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Michael Levitin reports on two companies that are supporting refugee entrepreneurs in the US
Airbnb’s approach to helping refugees has been innovative in more than one way. In 2012, the global apartment-sharing service launched its Open Homes programme to help house victims of natural disasters, inviting hosts to “share your space for good”.Then, in response to President Donald Trump’s travel ban in 2017, the programme introduced its refugee service, where hosts open their homes to refugees free of charge.
With $4m budgeted over four years, Airbnb says it is committed to help refugees and asylum seekers find housing by offering “travel credits” to agencies like Hias, in Ecuador, which helps house asylum seekers fleeing the crisis in Venezuela, or the International Rescue Committee, which books homes globally for refugees as part of its resettlement process.
“It costs nothing to the agency and nothing to the refugee. Airbnb is making that contribution, identifying those moments in a refugee’s journey where we can make the most impact,” says Kellie Bentz, an Airbnb executive with Open Homes.
The Open Homes experience 'creates belonging and connectivity'
Unlike the anonymity of hotels, the Open Homes experience “creates belonging and connectivity, especially when [refugees] come to a foreign place they’ve never been, by placing them in homes with hosts where they can feel much more connected to the community. We want there to be a massive market of free and available listings.”
The company says it is also helping refugees earn money directly by enabling them to become hosts offering paid “experiences”, such as leading tours or teaching cooking classes and other artisan crafts.
From Jordan to Kenya to Brazil, refugees are bringing in much-needed income for their families through Airbnb, and in many cases, “travellers aren’t even aware that they’re helping refugees generate revenue [through] an entrepreneurial type service,” said Bentz.
The company, however, declined to give information on how many refugees have been housed through its programme or how much they have earned.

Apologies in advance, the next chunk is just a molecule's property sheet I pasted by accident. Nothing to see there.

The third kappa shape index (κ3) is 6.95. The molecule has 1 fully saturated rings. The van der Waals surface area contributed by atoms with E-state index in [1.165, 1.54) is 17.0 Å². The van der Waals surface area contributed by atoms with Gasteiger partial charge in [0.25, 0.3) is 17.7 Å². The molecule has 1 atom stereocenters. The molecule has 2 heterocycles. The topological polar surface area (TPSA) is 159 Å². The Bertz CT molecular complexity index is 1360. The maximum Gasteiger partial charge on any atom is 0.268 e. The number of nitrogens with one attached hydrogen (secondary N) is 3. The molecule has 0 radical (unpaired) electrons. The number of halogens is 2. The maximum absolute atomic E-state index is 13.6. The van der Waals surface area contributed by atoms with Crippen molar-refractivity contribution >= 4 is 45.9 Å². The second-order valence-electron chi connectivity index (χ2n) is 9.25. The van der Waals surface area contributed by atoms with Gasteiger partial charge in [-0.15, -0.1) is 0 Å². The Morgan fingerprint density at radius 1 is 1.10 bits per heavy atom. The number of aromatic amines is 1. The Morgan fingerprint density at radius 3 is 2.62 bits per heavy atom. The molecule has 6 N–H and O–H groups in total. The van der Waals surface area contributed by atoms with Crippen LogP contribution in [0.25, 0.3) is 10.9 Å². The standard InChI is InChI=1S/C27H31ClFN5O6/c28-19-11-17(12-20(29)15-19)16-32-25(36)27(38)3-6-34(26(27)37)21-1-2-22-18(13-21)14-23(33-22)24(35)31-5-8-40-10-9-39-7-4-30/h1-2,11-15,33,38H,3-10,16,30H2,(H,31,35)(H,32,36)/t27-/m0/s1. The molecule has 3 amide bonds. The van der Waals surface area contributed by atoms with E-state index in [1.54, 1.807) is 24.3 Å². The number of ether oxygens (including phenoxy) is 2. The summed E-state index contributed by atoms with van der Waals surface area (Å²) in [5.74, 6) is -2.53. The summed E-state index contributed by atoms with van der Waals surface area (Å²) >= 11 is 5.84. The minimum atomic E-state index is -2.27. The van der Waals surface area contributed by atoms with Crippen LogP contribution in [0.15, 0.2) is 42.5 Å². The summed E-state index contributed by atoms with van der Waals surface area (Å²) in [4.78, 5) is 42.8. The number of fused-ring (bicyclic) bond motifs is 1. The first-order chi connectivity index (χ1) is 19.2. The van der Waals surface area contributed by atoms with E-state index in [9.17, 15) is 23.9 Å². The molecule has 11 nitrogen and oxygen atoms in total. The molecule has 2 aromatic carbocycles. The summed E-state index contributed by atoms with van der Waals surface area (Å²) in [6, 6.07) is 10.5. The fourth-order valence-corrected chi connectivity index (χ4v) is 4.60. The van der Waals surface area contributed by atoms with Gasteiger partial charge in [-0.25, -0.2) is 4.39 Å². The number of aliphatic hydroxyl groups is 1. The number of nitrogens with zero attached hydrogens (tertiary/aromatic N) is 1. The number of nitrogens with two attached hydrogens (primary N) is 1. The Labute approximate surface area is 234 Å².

WeWork is another company that has taken a leading role in helping integrate and employ refugees. In 2017, the workspace collaborative piloted a refugee initiative in New York City that has since led to hundreds of refugee hires across the US and globally, from Nepal and Nigeria to Afghanistan and Venezuela. Noting an 80% retention rate for their earliest employees the group committed to hiring 1,500 refugees over five years while expanding its initiative.
It now offers mentorship and training programmes that support refugee entrepreneurs while partnering with IRC, Upwardly Global, Breaking Barriers and other organisations to assist refugee resettlement efforts and encourage more refugee hiring in the business community.
In June this year, WeWork went further, partnering with The Entrepreneurial Refugee Network, or TERN, to support refugee entrepreneurs. The partnership between WeWork and TERN provides refugees with a physical space to work, mentorship opportunies, networking events and educational a community resources.
There are a lot of refugees like me, and they have a goal. They just need a little help. I can do something with that, I can help people in my country
That includes free WeWork memberships and access to hundreds of thousands of fellow network members worldwide, which broadens refugees’ chance to find regular employment. “TERN has built a community connecting entrepreneurs and supporting the growth of their businesses,” says Mathieu Proust, general manager at WeWork UK & Ireland.
“There are a lot of refugees like me, and they have a goal,” said Mamadou, who fled Guinea and was hired by WeWork, where he learned to build websites, and is now helping bring visibility to organisations back in his home country. “They just need a little help. I can do something with that. I can help people in my country.”
Another refugee, Amir, fled Iran and spent five years seeking employment in the UK before WeWork offered him an 18-month apprenticeship programme studying security and energy. “For me, this is a dream coming true,” he says. “I am so thankful and grateful every night when I go to bed and when I get up in the morning.”
This article is part of the in-depth Human Rights briefing. See also: